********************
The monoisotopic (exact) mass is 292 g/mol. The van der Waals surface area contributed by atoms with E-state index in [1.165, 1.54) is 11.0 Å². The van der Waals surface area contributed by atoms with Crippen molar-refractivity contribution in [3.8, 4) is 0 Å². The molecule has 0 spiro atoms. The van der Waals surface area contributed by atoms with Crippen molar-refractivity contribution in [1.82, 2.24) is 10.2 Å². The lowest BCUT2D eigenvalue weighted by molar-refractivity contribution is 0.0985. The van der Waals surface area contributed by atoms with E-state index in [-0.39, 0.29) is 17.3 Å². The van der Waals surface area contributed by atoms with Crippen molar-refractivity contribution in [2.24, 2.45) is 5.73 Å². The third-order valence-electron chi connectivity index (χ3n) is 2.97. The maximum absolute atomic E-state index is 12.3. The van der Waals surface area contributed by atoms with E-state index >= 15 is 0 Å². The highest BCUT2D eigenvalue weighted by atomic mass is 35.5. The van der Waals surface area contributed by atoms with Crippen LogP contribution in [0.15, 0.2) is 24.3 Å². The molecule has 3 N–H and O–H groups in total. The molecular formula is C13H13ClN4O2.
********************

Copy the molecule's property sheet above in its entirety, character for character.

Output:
The monoisotopic (exact) mass is 292 g/mol. The van der Waals surface area contributed by atoms with E-state index in [1.165, 1.54) is 11.0 Å². The van der Waals surface area contributed by atoms with Crippen molar-refractivity contribution in [3.8, 4) is 0 Å². The molecule has 0 spiro atoms. The van der Waals surface area contributed by atoms with Crippen molar-refractivity contribution in [1.82, 2.24) is 10.2 Å². The lowest BCUT2D eigenvalue weighted by molar-refractivity contribution is 0.0985. The van der Waals surface area contributed by atoms with E-state index in [-0.39, 0.29) is 17.3 Å². The van der Waals surface area contributed by atoms with Crippen molar-refractivity contribution in [2.24, 2.45) is 5.73 Å². The third-order valence-electron chi connectivity index (χ3n) is 2.97. The maximum absolute atomic E-state index is 12.3. The van der Waals surface area contributed by atoms with E-state index >= 15 is 0 Å². The highest BCUT2D eigenvalue weighted by atomic mass is 35.5. The van der Waals surface area contributed by atoms with Crippen LogP contribution in [0.15, 0.2) is 24.3 Å². The molecule has 3 N–H and O–H groups in total. The molecular formula is C13H13ClN4O2.